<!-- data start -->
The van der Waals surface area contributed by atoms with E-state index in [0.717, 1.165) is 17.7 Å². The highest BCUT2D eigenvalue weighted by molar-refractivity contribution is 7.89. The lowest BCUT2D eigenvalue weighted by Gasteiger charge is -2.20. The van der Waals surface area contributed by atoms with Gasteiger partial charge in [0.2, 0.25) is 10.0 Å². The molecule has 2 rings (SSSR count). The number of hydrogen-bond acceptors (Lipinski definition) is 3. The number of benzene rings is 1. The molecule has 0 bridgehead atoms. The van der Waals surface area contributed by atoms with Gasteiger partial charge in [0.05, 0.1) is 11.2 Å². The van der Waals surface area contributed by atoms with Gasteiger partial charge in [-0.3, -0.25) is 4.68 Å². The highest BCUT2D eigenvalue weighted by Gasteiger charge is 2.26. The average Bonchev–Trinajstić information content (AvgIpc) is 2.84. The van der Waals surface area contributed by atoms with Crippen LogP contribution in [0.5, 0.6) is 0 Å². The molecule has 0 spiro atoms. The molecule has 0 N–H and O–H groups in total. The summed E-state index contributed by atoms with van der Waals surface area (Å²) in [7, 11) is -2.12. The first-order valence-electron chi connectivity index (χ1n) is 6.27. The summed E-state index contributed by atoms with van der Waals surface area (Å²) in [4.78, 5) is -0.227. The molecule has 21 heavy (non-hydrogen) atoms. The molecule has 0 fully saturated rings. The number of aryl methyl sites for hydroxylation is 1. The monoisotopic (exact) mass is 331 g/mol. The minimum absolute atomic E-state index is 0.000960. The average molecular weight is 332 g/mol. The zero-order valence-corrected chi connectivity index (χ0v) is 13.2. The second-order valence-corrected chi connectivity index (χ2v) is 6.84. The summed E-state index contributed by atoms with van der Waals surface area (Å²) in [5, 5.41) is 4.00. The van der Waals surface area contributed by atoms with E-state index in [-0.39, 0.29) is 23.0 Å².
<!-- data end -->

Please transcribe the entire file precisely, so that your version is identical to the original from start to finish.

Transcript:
The van der Waals surface area contributed by atoms with E-state index in [0.717, 1.165) is 17.7 Å². The highest BCUT2D eigenvalue weighted by molar-refractivity contribution is 7.89. The lowest BCUT2D eigenvalue weighted by Gasteiger charge is -2.20. The van der Waals surface area contributed by atoms with Gasteiger partial charge in [0.2, 0.25) is 10.0 Å². The molecule has 2 rings (SSSR count). The number of hydrogen-bond acceptors (Lipinski definition) is 3. The number of benzene rings is 1. The molecule has 0 bridgehead atoms. The van der Waals surface area contributed by atoms with Gasteiger partial charge in [0.05, 0.1) is 11.2 Å². The van der Waals surface area contributed by atoms with Gasteiger partial charge in [-0.3, -0.25) is 4.68 Å². The highest BCUT2D eigenvalue weighted by Gasteiger charge is 2.26. The average Bonchev–Trinajstić information content (AvgIpc) is 2.84. The van der Waals surface area contributed by atoms with Crippen LogP contribution in [0.5, 0.6) is 0 Å². The molecule has 0 spiro atoms. The molecule has 0 N–H and O–H groups in total. The summed E-state index contributed by atoms with van der Waals surface area (Å²) in [7, 11) is -2.12. The first-order valence-electron chi connectivity index (χ1n) is 6.27. The summed E-state index contributed by atoms with van der Waals surface area (Å²) in [4.78, 5) is -0.227. The molecule has 21 heavy (non-hydrogen) atoms. The molecule has 0 fully saturated rings. The number of aryl methyl sites for hydroxylation is 1. The monoisotopic (exact) mass is 331 g/mol. The minimum absolute atomic E-state index is 0.000960. The average molecular weight is 332 g/mol. The zero-order valence-corrected chi connectivity index (χ0v) is 13.2. The second-order valence-corrected chi connectivity index (χ2v) is 6.84. The summed E-state index contributed by atoms with van der Waals surface area (Å²) in [5, 5.41) is 4.00. The van der Waals surface area contributed by atoms with E-state index in [-0.39, 0.29) is 23.0 Å².